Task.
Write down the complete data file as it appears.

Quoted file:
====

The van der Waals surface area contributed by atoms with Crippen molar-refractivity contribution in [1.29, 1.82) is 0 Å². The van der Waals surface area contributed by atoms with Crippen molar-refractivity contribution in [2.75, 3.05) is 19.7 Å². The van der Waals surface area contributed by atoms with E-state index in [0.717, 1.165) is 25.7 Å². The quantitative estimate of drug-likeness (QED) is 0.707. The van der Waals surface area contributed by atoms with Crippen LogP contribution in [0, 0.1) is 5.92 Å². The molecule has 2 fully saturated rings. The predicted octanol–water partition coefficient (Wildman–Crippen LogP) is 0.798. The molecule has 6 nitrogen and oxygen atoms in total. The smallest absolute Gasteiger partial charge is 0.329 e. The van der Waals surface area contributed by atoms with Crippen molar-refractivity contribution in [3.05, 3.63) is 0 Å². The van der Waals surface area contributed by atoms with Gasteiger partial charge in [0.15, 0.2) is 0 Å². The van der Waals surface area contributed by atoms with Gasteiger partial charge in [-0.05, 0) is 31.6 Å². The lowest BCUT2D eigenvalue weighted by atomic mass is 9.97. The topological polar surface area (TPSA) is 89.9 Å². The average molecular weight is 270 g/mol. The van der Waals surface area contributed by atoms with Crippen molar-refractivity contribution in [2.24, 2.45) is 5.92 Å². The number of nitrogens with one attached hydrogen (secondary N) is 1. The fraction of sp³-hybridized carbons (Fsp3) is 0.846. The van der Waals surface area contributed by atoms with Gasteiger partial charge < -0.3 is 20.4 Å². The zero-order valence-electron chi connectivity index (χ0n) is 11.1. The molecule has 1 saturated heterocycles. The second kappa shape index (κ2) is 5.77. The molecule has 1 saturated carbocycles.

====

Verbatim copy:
The van der Waals surface area contributed by atoms with Crippen molar-refractivity contribution in [1.29, 1.82) is 0 Å². The van der Waals surface area contributed by atoms with Crippen molar-refractivity contribution in [2.75, 3.05) is 19.7 Å². The van der Waals surface area contributed by atoms with E-state index in [0.717, 1.165) is 25.7 Å². The quantitative estimate of drug-likeness (QED) is 0.707. The van der Waals surface area contributed by atoms with Crippen LogP contribution in [0, 0.1) is 5.92 Å². The molecule has 2 fully saturated rings. The predicted octanol–water partition coefficient (Wildman–Crippen LogP) is 0.798. The molecule has 6 nitrogen and oxygen atoms in total. The smallest absolute Gasteiger partial charge is 0.329 e. The van der Waals surface area contributed by atoms with Crippen molar-refractivity contribution in [3.05, 3.63) is 0 Å². The van der Waals surface area contributed by atoms with Gasteiger partial charge in [0.15, 0.2) is 0 Å². The van der Waals surface area contributed by atoms with Gasteiger partial charge in [-0.05, 0) is 31.6 Å². The lowest BCUT2D eigenvalue weighted by atomic mass is 9.97. The topological polar surface area (TPSA) is 89.9 Å². The average molecular weight is 270 g/mol. The van der Waals surface area contributed by atoms with Crippen molar-refractivity contribution in [2.24, 2.45) is 5.92 Å². The number of nitrogens with one attached hydrogen (secondary N) is 1. The fraction of sp³-hybridized carbons (Fsp3) is 0.846. The van der Waals surface area contributed by atoms with Gasteiger partial charge < -0.3 is 20.4 Å². The zero-order valence-electron chi connectivity index (χ0n) is 11.1. The molecule has 1 saturated heterocycles. The second kappa shape index (κ2) is 5.77. The molecule has 1 saturated carbocycles.